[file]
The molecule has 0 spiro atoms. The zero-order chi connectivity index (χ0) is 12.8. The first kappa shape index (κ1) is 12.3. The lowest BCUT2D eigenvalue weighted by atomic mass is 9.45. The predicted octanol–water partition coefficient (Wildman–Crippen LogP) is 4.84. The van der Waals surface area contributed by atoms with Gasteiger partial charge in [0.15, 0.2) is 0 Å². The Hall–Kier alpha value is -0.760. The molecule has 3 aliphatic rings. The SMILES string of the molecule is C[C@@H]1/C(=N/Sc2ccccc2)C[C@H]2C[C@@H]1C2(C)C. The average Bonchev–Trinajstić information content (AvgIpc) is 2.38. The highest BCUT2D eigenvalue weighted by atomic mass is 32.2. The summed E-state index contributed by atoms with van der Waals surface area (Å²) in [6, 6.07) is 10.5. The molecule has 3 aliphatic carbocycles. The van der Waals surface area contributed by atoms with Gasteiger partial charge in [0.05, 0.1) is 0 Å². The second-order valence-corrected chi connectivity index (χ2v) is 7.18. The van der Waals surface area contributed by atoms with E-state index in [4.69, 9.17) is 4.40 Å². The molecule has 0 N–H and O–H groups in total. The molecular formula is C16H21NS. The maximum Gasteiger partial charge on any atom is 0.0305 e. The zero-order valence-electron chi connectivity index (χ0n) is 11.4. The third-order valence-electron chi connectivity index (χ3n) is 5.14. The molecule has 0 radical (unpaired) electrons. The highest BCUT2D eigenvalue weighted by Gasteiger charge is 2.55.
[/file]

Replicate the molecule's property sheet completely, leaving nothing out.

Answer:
The molecule has 0 spiro atoms. The zero-order chi connectivity index (χ0) is 12.8. The first kappa shape index (κ1) is 12.3. The lowest BCUT2D eigenvalue weighted by atomic mass is 9.45. The predicted octanol–water partition coefficient (Wildman–Crippen LogP) is 4.84. The van der Waals surface area contributed by atoms with Gasteiger partial charge in [0.15, 0.2) is 0 Å². The Hall–Kier alpha value is -0.760. The molecule has 3 aliphatic rings. The SMILES string of the molecule is C[C@@H]1/C(=N/Sc2ccccc2)C[C@H]2C[C@@H]1C2(C)C. The average Bonchev–Trinajstić information content (AvgIpc) is 2.38. The highest BCUT2D eigenvalue weighted by atomic mass is 32.2. The summed E-state index contributed by atoms with van der Waals surface area (Å²) in [6, 6.07) is 10.5. The molecule has 3 aliphatic carbocycles. The van der Waals surface area contributed by atoms with Gasteiger partial charge in [0.05, 0.1) is 0 Å². The second-order valence-corrected chi connectivity index (χ2v) is 7.18. The van der Waals surface area contributed by atoms with E-state index in [4.69, 9.17) is 4.40 Å². The molecule has 0 N–H and O–H groups in total. The molecular formula is C16H21NS. The maximum Gasteiger partial charge on any atom is 0.0305 e. The zero-order valence-electron chi connectivity index (χ0n) is 11.4. The third-order valence-electron chi connectivity index (χ3n) is 5.14. The molecule has 0 radical (unpaired) electrons. The highest BCUT2D eigenvalue weighted by Gasteiger charge is 2.55.